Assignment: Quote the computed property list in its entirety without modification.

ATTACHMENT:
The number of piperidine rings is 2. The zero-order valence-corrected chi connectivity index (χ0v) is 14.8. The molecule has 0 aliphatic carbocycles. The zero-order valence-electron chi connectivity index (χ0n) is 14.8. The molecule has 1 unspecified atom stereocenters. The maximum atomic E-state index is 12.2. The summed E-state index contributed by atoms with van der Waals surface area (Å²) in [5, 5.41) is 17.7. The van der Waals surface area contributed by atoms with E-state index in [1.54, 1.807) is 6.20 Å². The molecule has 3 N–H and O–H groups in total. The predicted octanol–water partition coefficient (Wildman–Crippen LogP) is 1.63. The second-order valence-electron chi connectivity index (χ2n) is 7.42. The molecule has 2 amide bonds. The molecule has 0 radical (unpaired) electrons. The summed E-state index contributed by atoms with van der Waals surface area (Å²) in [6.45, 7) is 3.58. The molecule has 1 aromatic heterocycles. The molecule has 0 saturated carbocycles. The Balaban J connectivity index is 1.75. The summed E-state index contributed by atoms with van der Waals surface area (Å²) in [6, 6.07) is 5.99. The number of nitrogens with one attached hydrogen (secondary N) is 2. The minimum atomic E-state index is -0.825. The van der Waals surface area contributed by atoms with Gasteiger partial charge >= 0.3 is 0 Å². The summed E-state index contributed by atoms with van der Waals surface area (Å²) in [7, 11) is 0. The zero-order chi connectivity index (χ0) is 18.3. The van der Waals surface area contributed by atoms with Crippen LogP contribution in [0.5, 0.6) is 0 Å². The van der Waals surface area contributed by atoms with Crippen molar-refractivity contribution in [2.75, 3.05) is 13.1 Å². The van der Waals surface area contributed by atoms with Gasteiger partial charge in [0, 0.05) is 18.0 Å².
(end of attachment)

The number of piperidine rings is 2. The zero-order valence-corrected chi connectivity index (χ0v) is 14.8. The molecule has 0 aliphatic carbocycles. The zero-order valence-electron chi connectivity index (χ0n) is 14.8. The molecule has 1 unspecified atom stereocenters. The maximum atomic E-state index is 12.2. The summed E-state index contributed by atoms with van der Waals surface area (Å²) in [5, 5.41) is 17.7. The van der Waals surface area contributed by atoms with E-state index in [1.54, 1.807) is 6.20 Å². The molecule has 3 N–H and O–H groups in total. The predicted octanol–water partition coefficient (Wildman–Crippen LogP) is 1.63. The second-order valence-electron chi connectivity index (χ2n) is 7.42. The molecule has 2 amide bonds. The molecule has 0 radical (unpaired) electrons. The summed E-state index contributed by atoms with van der Waals surface area (Å²) in [6.45, 7) is 3.58. The molecule has 1 aromatic heterocycles. The molecule has 0 saturated carbocycles. The Balaban J connectivity index is 1.75. The summed E-state index contributed by atoms with van der Waals surface area (Å²) in [6, 6.07) is 5.99. The number of nitrogens with one attached hydrogen (secondary N) is 2. The minimum atomic E-state index is -0.825. The van der Waals surface area contributed by atoms with Gasteiger partial charge >= 0.3 is 0 Å². The summed E-state index contributed by atoms with van der Waals surface area (Å²) in [7, 11) is 0. The zero-order chi connectivity index (χ0) is 18.3. The van der Waals surface area contributed by atoms with Crippen LogP contribution in [0.5, 0.6) is 0 Å². The van der Waals surface area contributed by atoms with Crippen molar-refractivity contribution in [2.75, 3.05) is 13.1 Å². The van der Waals surface area contributed by atoms with Gasteiger partial charge in [0, 0.05) is 18.0 Å².